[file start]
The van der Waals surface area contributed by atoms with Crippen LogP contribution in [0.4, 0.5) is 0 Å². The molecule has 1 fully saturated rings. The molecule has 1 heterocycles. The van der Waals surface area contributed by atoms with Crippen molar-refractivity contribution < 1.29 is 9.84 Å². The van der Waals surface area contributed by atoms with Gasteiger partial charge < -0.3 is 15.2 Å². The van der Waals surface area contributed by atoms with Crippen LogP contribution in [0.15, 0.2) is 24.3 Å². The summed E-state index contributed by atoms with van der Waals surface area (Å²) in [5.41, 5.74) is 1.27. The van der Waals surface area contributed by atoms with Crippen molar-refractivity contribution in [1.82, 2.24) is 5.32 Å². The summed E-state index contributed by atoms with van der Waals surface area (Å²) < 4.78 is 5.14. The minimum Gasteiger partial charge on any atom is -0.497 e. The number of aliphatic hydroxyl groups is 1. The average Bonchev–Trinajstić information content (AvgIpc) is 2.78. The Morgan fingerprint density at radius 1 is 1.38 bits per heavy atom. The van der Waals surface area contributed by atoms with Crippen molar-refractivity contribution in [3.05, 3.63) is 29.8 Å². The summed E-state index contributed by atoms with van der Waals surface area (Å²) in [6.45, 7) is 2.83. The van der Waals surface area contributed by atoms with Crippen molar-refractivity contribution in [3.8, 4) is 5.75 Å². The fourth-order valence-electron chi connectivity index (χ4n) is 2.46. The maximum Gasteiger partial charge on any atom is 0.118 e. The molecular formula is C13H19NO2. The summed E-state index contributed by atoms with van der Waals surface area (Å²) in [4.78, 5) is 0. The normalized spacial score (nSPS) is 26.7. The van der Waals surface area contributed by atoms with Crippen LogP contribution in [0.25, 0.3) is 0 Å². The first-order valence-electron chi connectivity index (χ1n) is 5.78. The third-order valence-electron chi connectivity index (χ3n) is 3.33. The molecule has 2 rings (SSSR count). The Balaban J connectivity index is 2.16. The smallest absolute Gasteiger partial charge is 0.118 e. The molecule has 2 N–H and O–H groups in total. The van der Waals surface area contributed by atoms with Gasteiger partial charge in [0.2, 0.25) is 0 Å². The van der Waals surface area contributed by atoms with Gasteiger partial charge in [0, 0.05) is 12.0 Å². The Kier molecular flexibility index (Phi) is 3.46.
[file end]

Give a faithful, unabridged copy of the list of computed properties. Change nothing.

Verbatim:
The van der Waals surface area contributed by atoms with Crippen LogP contribution in [0.4, 0.5) is 0 Å². The molecule has 1 fully saturated rings. The molecule has 1 heterocycles. The van der Waals surface area contributed by atoms with Crippen molar-refractivity contribution < 1.29 is 9.84 Å². The van der Waals surface area contributed by atoms with Gasteiger partial charge < -0.3 is 15.2 Å². The van der Waals surface area contributed by atoms with Crippen LogP contribution in [0.15, 0.2) is 24.3 Å². The summed E-state index contributed by atoms with van der Waals surface area (Å²) in [5.41, 5.74) is 1.27. The van der Waals surface area contributed by atoms with Crippen molar-refractivity contribution in [1.82, 2.24) is 5.32 Å². The summed E-state index contributed by atoms with van der Waals surface area (Å²) < 4.78 is 5.14. The minimum Gasteiger partial charge on any atom is -0.497 e. The number of aliphatic hydroxyl groups is 1. The average Bonchev–Trinajstić information content (AvgIpc) is 2.78. The Morgan fingerprint density at radius 1 is 1.38 bits per heavy atom. The van der Waals surface area contributed by atoms with Crippen molar-refractivity contribution in [3.05, 3.63) is 29.8 Å². The summed E-state index contributed by atoms with van der Waals surface area (Å²) in [6.45, 7) is 2.83. The van der Waals surface area contributed by atoms with Crippen molar-refractivity contribution in [3.8, 4) is 5.75 Å². The fourth-order valence-electron chi connectivity index (χ4n) is 2.46. The maximum Gasteiger partial charge on any atom is 0.118 e. The molecular formula is C13H19NO2. The summed E-state index contributed by atoms with van der Waals surface area (Å²) in [4.78, 5) is 0. The normalized spacial score (nSPS) is 26.7. The van der Waals surface area contributed by atoms with Crippen LogP contribution in [0.25, 0.3) is 0 Å². The first-order valence-electron chi connectivity index (χ1n) is 5.78. The third-order valence-electron chi connectivity index (χ3n) is 3.33. The molecule has 2 rings (SSSR count). The Balaban J connectivity index is 2.16. The smallest absolute Gasteiger partial charge is 0.118 e. The molecule has 2 N–H and O–H groups in total. The van der Waals surface area contributed by atoms with Gasteiger partial charge in [0.2, 0.25) is 0 Å². The van der Waals surface area contributed by atoms with Gasteiger partial charge in [0, 0.05) is 12.0 Å². The Kier molecular flexibility index (Phi) is 3.46.